For Breast Cancer Screening, One Size Doesn’t Fit All

New findings reported in The American Journal of Medicine

Philadelphia, PA, April 8, 2013

Although mammography, the gold standard of breast cancer screening, reduces breast cancer mortality, it has important limitations. Critics point to reduced sensitivity for women with dense breasts, a high rate of false positives leading to excessive biopsies, and concerns about long-term effects of repeated radiation. With greater understanding of risk stratification, the authors of this review envision a re-thinking of the typical breast cancer paradigm to include new technologies that allow a more individualized approach that integrates patient-specific metrics, such as age, breast density, and personal preference. The review is published in the June issue of The American Journal of Medicine.

The authors discuss the pros and cons of new technologies for breast cancer screening. For instance, “digital breast tomosynthesis is an imaging technique aimed at eliminating the pitfalls of overlapping breast tissue. It has the potential to lower recall rates on screening mammography and reduce false negative examinations due to dense breast tissue,” says lead author Jennifer S. Drukteinis, MD, of the H. Lee Moffitt Cancer Center and Research Institute in Tampa. MRI, which offers improved sensitivity but reduced specificity, is appropriate for high-risk patients. Other technologies outlined are contrast-enhanced mammography, low-dose mammography, automated whole breast ultrasound, and positron emission mammography.

“Given the heterogeneity of the human population, a ‘perfect’ imaging technology for breast cancer screening will likely never be found. In fact, because of this heterogeneity, the very concept of ‘one strategy fits all’ may be outmoded,” says Dr. Drukteinis.

“The development of a personalized, individual patient-centered approach to breast cancer screening mirrors the evolution of similar strategies in other aspects of medicine,” writes Robert G. Stern, MD, a radiologist affiliated with the University of Arizona College of Medicine, in an accompanying editorial. “There will likely be no new whiz-bang technology to replace mammography; rather, innovative patient-specific approaches that incorporate new adjunctive and complementary technologies into overall breast cancer screening will improve specificity and sensitivity, reduce radiation exposure, and remove a significant amount of anxiety from the lives of our patients.”

Citing the intricacies of each modality, Dr. Stern brings up a very critical point: the need for a much closer working relationship between breast imagers and clinicians to make sure each woman undergoes breast cancer screening tailored to her.

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Notes for Editors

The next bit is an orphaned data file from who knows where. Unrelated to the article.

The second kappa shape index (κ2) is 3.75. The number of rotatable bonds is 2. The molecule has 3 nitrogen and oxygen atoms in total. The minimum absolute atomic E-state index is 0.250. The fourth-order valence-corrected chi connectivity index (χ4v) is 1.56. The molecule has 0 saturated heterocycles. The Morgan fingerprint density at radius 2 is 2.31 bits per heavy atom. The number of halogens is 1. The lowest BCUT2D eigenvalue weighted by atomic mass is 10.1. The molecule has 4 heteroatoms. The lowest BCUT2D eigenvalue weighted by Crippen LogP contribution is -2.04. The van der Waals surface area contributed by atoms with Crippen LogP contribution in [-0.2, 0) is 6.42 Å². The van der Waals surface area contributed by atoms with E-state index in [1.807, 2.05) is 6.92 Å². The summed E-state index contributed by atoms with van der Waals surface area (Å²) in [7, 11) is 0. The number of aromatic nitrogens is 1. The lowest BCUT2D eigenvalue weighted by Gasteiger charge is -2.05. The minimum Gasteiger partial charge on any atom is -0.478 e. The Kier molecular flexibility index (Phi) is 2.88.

"Beyond Mammography: New Frontiers in Breast Cancer Screening,” by J.S. Drukteinis, B.P. Mooney, C.I. Flowers, and R.A. Gatenby (DOI: http://dx.doi.org/10.1016/j.amjmed.2012.11.025).

“Breast Cancer Screening: The Paradigm Shifts (Finally),” by R.G. Stern (DOI: http://dx.doi.org/10.1016/j.amjmed.2013.01.016).  

They appear online ahead of print in The American Journal of Medicine, Volume 126, Issue 6 (June 2013) published by Elsevier.

Full text of the articles is available to credentialed journalists upon request. Contact Jane Grochowski at + 1 406 542 8397 or ajmmedia@elsevier.com to obtain copies. To schedule an interview with Dr. Drukteinis contact Kim Polacek, Media Relations Coordinator, at Moffitt Cancer Center at +1 813 745 7408, +1 813 507 3173 (cell) or kim.polacek@moffitt.org. Contact Dr. Stern directly at +1 520 326 0406, sternr@u.arizona.edu or sternr@cox.net.

About The American Journal of Medicine
The American Journal of Medicine (http://www.amjmed.com), known as the “Green Journal,” is one of the oldest and most prestigious general internal medicine journals published in the United States. It has an Impact Factor of 5.43, which ranks it 13 out of 153 General and Internal Medicine titles according to the 2011 Journal Citation Reports® published by Thomson Reuters.

AJM, the official journal of The Association of Professors of Medicine, a group comprised of chairs of departments of internal medicine at 125-plus U.S. medical schools, publishes peer-reviewed, original scientific studies that have direct clinical significance. The information contained in this article in The American Journal of Medicine is not a substitute for medical advice or treatment, and the Journal recommends consultation with your physician or healthcare professional. AJM is published by Elsevier.

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Media contact
Jane Grochowski
Publisher
Elsevier
+1 406 542 8397
ajmmedia@elsevier.com